Sullivan, T. J., McDonnell, T. C., McPherson, G. T., Mackey, S. D., Moore, D. 2011a. Evaluation of the sensitivity of inventory and monitoring national parks to nutrient enrichment effects from atmospheric nitrogen deposition: main report. Natural Resource Report NPS/NRPC/ARD/NRR—2011/313. National Park Service, Denver, Colorado. Available at https://www.nps.gov/articles/nitrogen-risk-assessment.htm
Sullivan, T. J., McPherson, G. T., McDonnell, T. C., Mackey, S. D., Moore, D. 2011b. Evaluation of the sensitivity of inventory and monitoring national parks to acidification effects from atmospheric sulfur and nitrogen deposition: Klamath Network (KLMN). Natural Resource Report NPS/NRPC/ARD/NRR—2011/349. National Park Service, Denver, Colorado. Available at https://irma.nps.gov/DataStore/Reference/Profile/2170588
Sullivan, T. J., McPherson, G. T., McDonnell, T. C., Mackey, S. D., Moore, D. 2011c. Evaluation of the sensitivity of inventory and monitoring national parks to acidification effects from atmospheric sulfur and nitrogen deposition: main report. Natural Resource Report NPS/NRPC/ARD/NRR—2011/349. National Park Service, Denver, Colorado. Available at https://www.nps.gov/articles/acidification-risk-assessment.htm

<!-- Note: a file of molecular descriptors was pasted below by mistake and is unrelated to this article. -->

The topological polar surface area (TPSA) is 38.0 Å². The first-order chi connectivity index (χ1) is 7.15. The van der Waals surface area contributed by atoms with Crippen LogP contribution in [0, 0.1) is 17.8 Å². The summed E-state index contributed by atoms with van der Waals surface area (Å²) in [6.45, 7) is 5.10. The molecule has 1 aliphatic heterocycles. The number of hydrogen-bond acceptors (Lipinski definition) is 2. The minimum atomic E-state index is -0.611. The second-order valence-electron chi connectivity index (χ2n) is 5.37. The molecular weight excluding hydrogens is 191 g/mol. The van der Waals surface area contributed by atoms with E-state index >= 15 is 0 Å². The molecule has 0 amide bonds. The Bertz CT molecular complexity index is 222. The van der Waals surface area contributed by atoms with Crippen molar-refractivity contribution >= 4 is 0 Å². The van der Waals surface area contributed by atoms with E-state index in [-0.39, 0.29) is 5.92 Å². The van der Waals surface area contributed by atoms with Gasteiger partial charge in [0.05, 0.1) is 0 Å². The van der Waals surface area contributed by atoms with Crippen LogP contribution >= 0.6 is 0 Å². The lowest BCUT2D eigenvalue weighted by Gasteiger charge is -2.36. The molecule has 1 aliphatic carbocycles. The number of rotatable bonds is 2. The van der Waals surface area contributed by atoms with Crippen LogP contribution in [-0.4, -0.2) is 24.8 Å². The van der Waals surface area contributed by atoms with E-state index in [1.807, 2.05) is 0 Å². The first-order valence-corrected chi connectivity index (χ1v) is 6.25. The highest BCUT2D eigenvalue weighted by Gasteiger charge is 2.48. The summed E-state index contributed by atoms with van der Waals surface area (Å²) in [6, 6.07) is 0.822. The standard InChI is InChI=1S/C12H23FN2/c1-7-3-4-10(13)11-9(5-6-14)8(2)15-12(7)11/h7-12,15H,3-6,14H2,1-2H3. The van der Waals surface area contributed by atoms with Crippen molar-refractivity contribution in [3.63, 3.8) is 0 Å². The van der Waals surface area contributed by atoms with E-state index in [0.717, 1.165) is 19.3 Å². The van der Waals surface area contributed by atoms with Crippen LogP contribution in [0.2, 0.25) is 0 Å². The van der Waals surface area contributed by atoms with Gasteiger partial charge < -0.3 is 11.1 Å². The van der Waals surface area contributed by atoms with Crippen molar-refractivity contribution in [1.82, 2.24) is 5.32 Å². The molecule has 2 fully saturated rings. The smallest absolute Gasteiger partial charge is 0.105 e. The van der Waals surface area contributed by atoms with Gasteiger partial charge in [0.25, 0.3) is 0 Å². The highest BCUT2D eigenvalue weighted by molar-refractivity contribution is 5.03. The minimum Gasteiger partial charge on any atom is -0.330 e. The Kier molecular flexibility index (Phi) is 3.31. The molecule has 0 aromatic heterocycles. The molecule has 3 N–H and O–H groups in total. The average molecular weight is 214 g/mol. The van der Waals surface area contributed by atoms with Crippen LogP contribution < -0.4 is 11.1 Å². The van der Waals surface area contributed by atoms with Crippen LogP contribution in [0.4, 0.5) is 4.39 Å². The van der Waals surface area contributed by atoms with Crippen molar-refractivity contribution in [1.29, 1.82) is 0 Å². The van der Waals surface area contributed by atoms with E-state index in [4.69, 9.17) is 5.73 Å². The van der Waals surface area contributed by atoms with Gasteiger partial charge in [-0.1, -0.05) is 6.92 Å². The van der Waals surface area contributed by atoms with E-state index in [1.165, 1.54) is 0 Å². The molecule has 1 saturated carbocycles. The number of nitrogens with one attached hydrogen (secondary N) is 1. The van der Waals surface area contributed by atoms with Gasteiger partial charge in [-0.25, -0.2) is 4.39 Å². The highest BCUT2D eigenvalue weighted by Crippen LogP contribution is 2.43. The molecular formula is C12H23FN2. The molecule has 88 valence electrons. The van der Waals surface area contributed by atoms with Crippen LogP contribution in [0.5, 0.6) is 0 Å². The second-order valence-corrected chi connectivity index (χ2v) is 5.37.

Sullivan, T. J., McPherson, G. T., McDonnell, T. C., Mackey, S. D., Moore, D. 2011d. Evaluation of the sensitivity of inventory and monitoring national parks to acidification effects from atmospheric sulfur and nitrogen deposition: Klamath Network (KLMN). Natural Resource Report NPS/NRPC/ARD/NRR—2011/360. National Park Service, Denver, Colorado. Available at https://irma.nps.gov/DataStore/Reference/Profile/2170588
Sullivan T.J. 2016. Air quality related values (AQRVs) in national parks: Effects from ozone; visibility reducing particles; and atmospheric deposition of acids, nutrients and toxics. Natural Resource Report. NPS/NRSS/ARD/NRR—2016/1196. National Park Service. Fort Collins, Colorado. Available at https://www.nps.gov/articles/aqrv-assessment.htm